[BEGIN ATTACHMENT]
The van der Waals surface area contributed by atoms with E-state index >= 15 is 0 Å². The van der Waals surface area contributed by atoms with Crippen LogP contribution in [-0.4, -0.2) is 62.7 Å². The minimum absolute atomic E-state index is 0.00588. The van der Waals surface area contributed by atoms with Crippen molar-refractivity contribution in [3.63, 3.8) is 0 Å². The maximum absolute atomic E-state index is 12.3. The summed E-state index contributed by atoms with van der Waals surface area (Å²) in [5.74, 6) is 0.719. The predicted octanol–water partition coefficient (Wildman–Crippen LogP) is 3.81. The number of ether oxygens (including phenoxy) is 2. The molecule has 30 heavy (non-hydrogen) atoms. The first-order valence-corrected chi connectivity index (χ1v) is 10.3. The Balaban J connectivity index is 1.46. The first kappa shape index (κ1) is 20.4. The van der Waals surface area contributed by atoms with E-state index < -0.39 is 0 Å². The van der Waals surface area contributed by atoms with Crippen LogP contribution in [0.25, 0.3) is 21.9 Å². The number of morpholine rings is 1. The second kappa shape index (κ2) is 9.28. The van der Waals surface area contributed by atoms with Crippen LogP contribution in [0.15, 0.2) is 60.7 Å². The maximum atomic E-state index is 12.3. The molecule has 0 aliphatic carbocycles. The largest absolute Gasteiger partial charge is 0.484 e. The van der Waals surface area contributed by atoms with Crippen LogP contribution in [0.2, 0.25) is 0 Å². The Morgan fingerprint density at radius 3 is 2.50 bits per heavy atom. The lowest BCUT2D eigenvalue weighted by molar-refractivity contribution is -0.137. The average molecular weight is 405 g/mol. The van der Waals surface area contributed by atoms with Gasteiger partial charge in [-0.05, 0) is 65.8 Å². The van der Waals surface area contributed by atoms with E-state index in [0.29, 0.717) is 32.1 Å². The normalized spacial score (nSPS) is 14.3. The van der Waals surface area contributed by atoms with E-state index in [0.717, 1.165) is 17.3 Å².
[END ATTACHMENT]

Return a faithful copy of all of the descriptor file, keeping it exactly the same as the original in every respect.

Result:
The van der Waals surface area contributed by atoms with E-state index >= 15 is 0 Å². The van der Waals surface area contributed by atoms with Crippen LogP contribution in [-0.4, -0.2) is 62.7 Å². The minimum absolute atomic E-state index is 0.00588. The van der Waals surface area contributed by atoms with Crippen molar-refractivity contribution in [3.63, 3.8) is 0 Å². The maximum absolute atomic E-state index is 12.3. The summed E-state index contributed by atoms with van der Waals surface area (Å²) in [5.74, 6) is 0.719. The predicted octanol–water partition coefficient (Wildman–Crippen LogP) is 3.81. The number of ether oxygens (including phenoxy) is 2. The molecule has 30 heavy (non-hydrogen) atoms. The first-order valence-corrected chi connectivity index (χ1v) is 10.3. The Balaban J connectivity index is 1.46. The first kappa shape index (κ1) is 20.4. The van der Waals surface area contributed by atoms with E-state index < -0.39 is 0 Å². The van der Waals surface area contributed by atoms with Crippen LogP contribution in [0.25, 0.3) is 21.9 Å². The number of morpholine rings is 1. The second kappa shape index (κ2) is 9.28. The van der Waals surface area contributed by atoms with Crippen LogP contribution in [0.15, 0.2) is 60.7 Å². The maximum atomic E-state index is 12.3. The molecule has 0 aliphatic carbocycles. The largest absolute Gasteiger partial charge is 0.484 e. The van der Waals surface area contributed by atoms with Crippen LogP contribution in [0.2, 0.25) is 0 Å². The Morgan fingerprint density at radius 3 is 2.50 bits per heavy atom. The lowest BCUT2D eigenvalue weighted by molar-refractivity contribution is -0.137. The average molecular weight is 405 g/mol. The van der Waals surface area contributed by atoms with Gasteiger partial charge in [-0.05, 0) is 65.8 Å². The van der Waals surface area contributed by atoms with E-state index in [0.29, 0.717) is 32.1 Å². The normalized spacial score (nSPS) is 14.3. The van der Waals surface area contributed by atoms with E-state index in [0.717, 1.165) is 17.3 Å².